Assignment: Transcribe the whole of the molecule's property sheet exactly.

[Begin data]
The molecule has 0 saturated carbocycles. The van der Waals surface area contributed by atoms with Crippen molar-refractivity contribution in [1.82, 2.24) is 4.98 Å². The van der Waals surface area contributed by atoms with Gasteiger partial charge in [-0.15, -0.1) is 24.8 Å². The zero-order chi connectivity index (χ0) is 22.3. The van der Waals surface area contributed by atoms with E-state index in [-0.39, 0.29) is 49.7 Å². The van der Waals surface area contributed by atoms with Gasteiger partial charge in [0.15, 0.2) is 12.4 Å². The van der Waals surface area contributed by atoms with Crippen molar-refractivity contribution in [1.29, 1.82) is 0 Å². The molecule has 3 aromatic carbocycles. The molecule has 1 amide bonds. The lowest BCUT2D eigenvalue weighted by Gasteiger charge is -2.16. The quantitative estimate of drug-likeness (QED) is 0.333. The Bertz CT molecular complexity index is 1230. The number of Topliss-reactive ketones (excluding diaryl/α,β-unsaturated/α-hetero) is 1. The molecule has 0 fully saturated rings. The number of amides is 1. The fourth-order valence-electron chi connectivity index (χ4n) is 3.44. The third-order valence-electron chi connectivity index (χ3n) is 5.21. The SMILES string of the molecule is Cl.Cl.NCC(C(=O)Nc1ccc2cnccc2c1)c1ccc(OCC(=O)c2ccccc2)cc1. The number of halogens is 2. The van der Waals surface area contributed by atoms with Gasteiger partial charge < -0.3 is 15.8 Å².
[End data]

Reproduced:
The molecule has 0 saturated carbocycles. The van der Waals surface area contributed by atoms with Crippen molar-refractivity contribution in [1.82, 2.24) is 4.98 Å². The van der Waals surface area contributed by atoms with Gasteiger partial charge in [-0.15, -0.1) is 24.8 Å². The zero-order chi connectivity index (χ0) is 22.3. The van der Waals surface area contributed by atoms with E-state index in [-0.39, 0.29) is 49.7 Å². The van der Waals surface area contributed by atoms with Gasteiger partial charge in [0.15, 0.2) is 12.4 Å². The van der Waals surface area contributed by atoms with Crippen molar-refractivity contribution in [1.29, 1.82) is 0 Å². The molecule has 3 aromatic carbocycles. The molecule has 1 amide bonds. The lowest BCUT2D eigenvalue weighted by Gasteiger charge is -2.16. The quantitative estimate of drug-likeness (QED) is 0.333. The Bertz CT molecular complexity index is 1230. The number of Topliss-reactive ketones (excluding diaryl/α,β-unsaturated/α-hetero) is 1. The molecule has 0 fully saturated rings. The number of amides is 1. The fourth-order valence-electron chi connectivity index (χ4n) is 3.44. The third-order valence-electron chi connectivity index (χ3n) is 5.21. The SMILES string of the molecule is Cl.Cl.NCC(C(=O)Nc1ccc2cnccc2c1)c1ccc(OCC(=O)c2ccccc2)cc1. The number of halogens is 2. The van der Waals surface area contributed by atoms with Gasteiger partial charge < -0.3 is 15.8 Å².